In the real world, many people consciously restrict their contact with others due to the social anxiety they suffer, and I try to illustrate this in my series of Edinburgh Crime Novels through the character of Frankie Hope.

 Frankie is now a young man, but as a child he was bullied by his mother and insulted by his father. This has left him cautious of interaction in the wider world. He fears being thought of negatively so, in Hunter’s Rules, the most recent book in my crime fiction series, he waits in two long lines during a prison visit to his uncle, Ian. Otherwise, he would have had to return empty-handed and get scolded by Ian. That is not an option for Frankie.

Frankie also finds it difficult to initiate conversations with strangers. They cause him a great deal of embarrassment. However, he works in the family business, a car showroom where new customers are always unknown to him, so rather than approach them, he will usually leave his more ebullient cousin, Jamie, to make the first approach.

Social anxiety also usually holds a fear for those who suffer from it that they may humiliate themselves in some way or do or say something out of place. They worry about drawing attention to themselves and getting a negative reaction. Frankie is no different.

During his adolescence, he suffered from severe acne and, although he dated the prettiest and nicest girl at his high school, he did not have the confidence to understand why she might like him. The girl had to make the first move; Frankie certainly would not do so.

The only people Frankie is really relaxed around are those he knows best, his twin daughters, Kylie-Ann and Dannii-Ann, his fiancée Donna and his cousin Jamie. They live together in the house Frankie inherited from his parents and I doubt Frankie will ever move – the anxiety would be too great.

Set in Edinburgh, the beautiful capital city of Scotland, Hunter’s Rules revolves largely around Frankie, Jamie and their loved ones. There is no doubt that they are impatient for DI Hunter Wilson and his team to solve the case that has touched them so deeply.

Thank you for explaining that, Val. Here’s some more information about Hunter’s Rules, which launches on 1st January, 2022.

About Hunter’s Rules

A bloody scene brings Hunter and Meera’s romantic plans to an abrupt end.

A young woman was attacked in a hotel lift. She has life changing injuries, but she is alive. Hunter notes that her wounds are like those inflicted on two women who previously died.  

Can Meera keep the injured woman alive long enough for her to identify her assailant? Is the same person responsible for all three crimes? When Hunter is identified as a suspect in the crime, can he establish his innocence and lead his team to solve the crime and keep Edinburgh safe?

Author BIO

This is the sixth book in The Edinburgh Crime Mysteries series of novels. Val Penny’s other crime novels, Hunter’s Chase Hunter’s Revenge, Hunter’s Force Hunter’s Blood and Hunter’s Secret form the rest of this bestselling series set in Edinburgh, Scotland, published by darkstroke.

You can also start at the beginning of The Jane Renwick Thrillers with The First Cut.

 Her first non-fiction book Let’s Get Published is also available now and she has most recently contributed her short story, Cats and Dogs to a charity anthology, Dark Scotland.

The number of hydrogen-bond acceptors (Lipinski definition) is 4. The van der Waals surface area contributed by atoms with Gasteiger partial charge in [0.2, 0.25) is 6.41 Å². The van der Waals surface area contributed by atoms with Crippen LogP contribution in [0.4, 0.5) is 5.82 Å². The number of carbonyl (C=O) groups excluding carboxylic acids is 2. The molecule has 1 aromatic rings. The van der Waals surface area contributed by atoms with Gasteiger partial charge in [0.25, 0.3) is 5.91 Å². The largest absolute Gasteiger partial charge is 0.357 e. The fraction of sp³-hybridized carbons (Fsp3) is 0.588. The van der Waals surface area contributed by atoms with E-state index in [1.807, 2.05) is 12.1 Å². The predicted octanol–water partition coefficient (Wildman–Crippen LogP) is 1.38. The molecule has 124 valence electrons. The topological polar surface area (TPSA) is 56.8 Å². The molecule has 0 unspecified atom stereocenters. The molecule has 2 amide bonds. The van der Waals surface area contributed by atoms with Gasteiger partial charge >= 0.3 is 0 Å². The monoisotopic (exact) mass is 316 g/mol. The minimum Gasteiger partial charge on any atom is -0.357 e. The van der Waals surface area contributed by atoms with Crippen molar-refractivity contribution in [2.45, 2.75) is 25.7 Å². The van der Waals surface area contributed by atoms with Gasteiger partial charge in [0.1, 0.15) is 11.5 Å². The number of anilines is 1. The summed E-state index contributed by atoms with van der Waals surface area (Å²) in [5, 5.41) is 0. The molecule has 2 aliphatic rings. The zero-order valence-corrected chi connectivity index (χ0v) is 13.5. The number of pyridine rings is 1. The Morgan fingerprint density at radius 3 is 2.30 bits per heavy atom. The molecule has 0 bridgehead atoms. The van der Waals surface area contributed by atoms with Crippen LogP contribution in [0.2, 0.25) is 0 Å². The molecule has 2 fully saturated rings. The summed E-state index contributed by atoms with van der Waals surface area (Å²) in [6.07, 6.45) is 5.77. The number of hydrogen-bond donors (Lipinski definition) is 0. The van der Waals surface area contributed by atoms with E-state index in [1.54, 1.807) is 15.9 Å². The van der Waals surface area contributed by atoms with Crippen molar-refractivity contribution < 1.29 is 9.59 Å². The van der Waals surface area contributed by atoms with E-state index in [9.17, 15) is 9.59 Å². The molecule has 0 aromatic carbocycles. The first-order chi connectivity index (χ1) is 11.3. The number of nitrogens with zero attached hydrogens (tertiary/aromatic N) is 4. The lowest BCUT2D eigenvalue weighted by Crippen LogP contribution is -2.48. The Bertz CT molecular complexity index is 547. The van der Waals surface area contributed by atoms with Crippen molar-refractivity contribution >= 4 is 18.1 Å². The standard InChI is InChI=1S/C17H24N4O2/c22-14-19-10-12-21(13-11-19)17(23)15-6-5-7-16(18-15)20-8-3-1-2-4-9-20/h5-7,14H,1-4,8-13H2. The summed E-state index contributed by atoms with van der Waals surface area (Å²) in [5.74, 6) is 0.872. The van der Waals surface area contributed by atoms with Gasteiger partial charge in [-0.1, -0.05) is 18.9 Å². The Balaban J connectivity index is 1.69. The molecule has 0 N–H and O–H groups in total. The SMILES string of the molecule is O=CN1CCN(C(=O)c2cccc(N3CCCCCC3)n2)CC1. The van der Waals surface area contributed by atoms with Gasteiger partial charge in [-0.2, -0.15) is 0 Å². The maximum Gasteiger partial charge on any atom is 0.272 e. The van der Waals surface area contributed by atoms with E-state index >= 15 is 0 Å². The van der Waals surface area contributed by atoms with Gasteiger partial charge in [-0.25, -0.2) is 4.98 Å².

Val is an American author living in SW Scotland with her husband and their cat.

Categories
Books The writing process

Remember, remember MyNoWriMo

Remember, remember the 5th of November.

That’s all I remember of the nursery rhyme about the plot to blow up the Houses of Parliament in 1605 by Guy Fawkes and others. I don’t know if it’s still recited, but Guy Fawkes Night is definitely still celebrated with bonfires and fireworks. Of course, like all festivals, it has unfortunately become more commercialised than it was when I lived in the UK.

But this post isn’t about Guy Fawkes Night. It’s about the month of November and how I’ll be spending it.

As I’ve been doing for several years, I’ll be writing a novel. Unlike in previous years, this won’t be part of NaNoWriMo, or at least part of that organisation. As I explained in a previous post, although not in detail, I left the organisation in July. I considered writing more about my reasons today, but really, that’s not what this blog is about.

So, I’m calling it MyNoWriMo. The ‘National’ part of the name hasn’t been true for a long time, anyway.

I have a spreadsheet ready to record my daily word counts and show them in graphs. I have a name (which I’m not ready to reveal) and a temporary cover.

I also have lots of plans and ideas for this sequel to Style and the Solitary. Today, I read about the lion and the lamb, and the lion of Judah. They might just fit into the novel, somehow.

Our local group of writers has been getting more active lately, and I’m looking forward to all the encouragement and help it provides during November.

If you’re also writing a novel in November, I wish you lots of luck. If not, well I hope you manage to enjoy November nonetheless. 😉

See you in December!

Categories
Books Reviews

Free At Last!

There’s good news in this post.

Release. What an amazing feeling. To be free to walk, on his own, out of the police station. Free to go in any direction, do whatever he liked. No one pushed him or shoved him or shouted commands at him. He took deep breaths and released them into the cold, welcoming air.

Miriam Drori, Style and the Solitary

Finally, it’s the end of his incerceration, or so Asaf believes. In the Liberty Bell Park, his elation is boosted:

The path was almost deserted on this dull, wet day, but the bell welcomed him with its message of liberty.

Sadly, these feelings are short-lived. And so it is with the novel itself.

Yes, Style and the Solitary, published by Darkstroke Books, is free to download for a short period only, so get it while you can, no strings attached.

I do, however, have a little request. If you enjoy reading it, I would very much appreciate a review. It doesn’t have to be long and detailed. “Loved it” is fine – really.

Review